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PMEL unites for certification

  • Published
  • By Airman 1st Class Kaitlyn Brewer
  • 20th Fighter Wing Public Affairs
For a squadron that requires pinpoint accuracy, it was a grievous spring day in May 2018 when the Air Force Metrology and Calibration evaluation team performed a rigorous week-long on-site inspection and determined the 20th Component Maintenance Squadron Base Precision Measurement Equipment Laboratory was not up to standard.

Heads were hanging as 37 Airmen realized there would be an uphill climb to get where they needed to be.

It is a requirement for every base to have a certified PMEL assigned to them.

“When we first got here, our main priority was just to work; we didn’t really have much time for the other things,” said Staff Sgt. Nakeisha Mitchell, 20th CMS PMEL physical dimension technician. “The morale was steady, but not at a high like we have it now. You could tell we were in a bad place.”

PMEL calibrates and certifies test, measurement, and diagnostic equipment for weapons systems across the Air Force. From testing scales and weights to F-16 Viper ejection seats, all Air Force equipment has to be calibrated.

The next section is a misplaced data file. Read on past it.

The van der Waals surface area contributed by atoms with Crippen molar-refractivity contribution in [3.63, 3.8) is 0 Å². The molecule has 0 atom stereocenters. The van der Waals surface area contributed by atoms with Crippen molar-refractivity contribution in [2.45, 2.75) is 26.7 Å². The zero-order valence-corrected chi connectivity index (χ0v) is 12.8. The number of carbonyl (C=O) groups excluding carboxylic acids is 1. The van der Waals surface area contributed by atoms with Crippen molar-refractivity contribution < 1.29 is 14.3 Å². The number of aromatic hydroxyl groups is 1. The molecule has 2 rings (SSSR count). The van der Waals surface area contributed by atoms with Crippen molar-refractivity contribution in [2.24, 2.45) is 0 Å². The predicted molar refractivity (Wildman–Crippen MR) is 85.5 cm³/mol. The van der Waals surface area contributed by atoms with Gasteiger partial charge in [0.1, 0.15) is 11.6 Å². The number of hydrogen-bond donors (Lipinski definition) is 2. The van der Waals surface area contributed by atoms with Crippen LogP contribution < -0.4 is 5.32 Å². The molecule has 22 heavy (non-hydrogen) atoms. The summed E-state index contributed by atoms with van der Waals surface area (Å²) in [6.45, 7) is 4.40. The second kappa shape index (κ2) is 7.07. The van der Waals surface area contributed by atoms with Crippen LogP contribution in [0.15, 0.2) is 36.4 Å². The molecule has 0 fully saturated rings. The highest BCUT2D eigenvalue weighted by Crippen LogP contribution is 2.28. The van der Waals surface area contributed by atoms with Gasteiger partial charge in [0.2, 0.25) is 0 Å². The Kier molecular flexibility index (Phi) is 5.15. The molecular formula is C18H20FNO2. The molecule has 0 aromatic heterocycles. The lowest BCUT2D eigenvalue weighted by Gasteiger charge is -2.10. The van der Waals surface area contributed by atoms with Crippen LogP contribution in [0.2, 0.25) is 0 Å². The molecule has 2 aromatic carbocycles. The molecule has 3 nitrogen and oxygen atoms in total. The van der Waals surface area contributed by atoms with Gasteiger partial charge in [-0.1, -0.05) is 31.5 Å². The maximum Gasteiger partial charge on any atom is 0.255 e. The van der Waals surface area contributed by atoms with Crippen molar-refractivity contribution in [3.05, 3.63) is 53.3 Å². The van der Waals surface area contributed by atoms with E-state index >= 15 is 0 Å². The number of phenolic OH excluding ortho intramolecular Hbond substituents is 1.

If a PMEL goes long enough without their certification, they risk being shut down, which means all the equipment needing testing will be sent to other bases, maximizing efficiency.

“A piece of equipment would come in and we would have to send it off for calibration,” said Senior Master Sgt. Jason DeGrasse, 20th CMS PMEL flight chief. “We wouldn’t have that equipment back for 60 to 80 days. Normally it would take us one to two weeks.”

DeGrasse said a lot of circumstances caused the certificate to be withheld. The equipment was old and rusted, there was not enough working space in the temporary facility and the environment had to be in tolerance for 90% of the calendar year. A single point of failure was also found – only a few Airmen were subject matter experts in critical measurement areas.

Mitchell said soon after the failure there was a shift in the morale and. The squadron’s solution to change the situation moved from focusing on the macro scale down to the micro. The squadron found if they encouraged and pointed out what all the Airmen were doing right while setting achievable goals they were able to see positive results.

“We couldn’t fix these things overnight, but we all came together and were able to get a lot of positive data and motivation from our Airmen to do what we needed to,” said DeGrasse. “The real goal is to implement processes that last when you’re gone, so the next crew has a solid foundation to build on.”

All the standards were met by the end of 2019, so Chief Master Sgt. Jason Perry, Air Combat Command functional manager, personally came out to present the certificate to Airmen who were still present since 2018.

“I have seen you guys grow and struggle through the trials and tribulations to get this certification,” said Perry. “You guys did a fantastic job, so I wanted to personally certify this PMEL. Seeing you grow was very special to me and I wanted to be here for it.”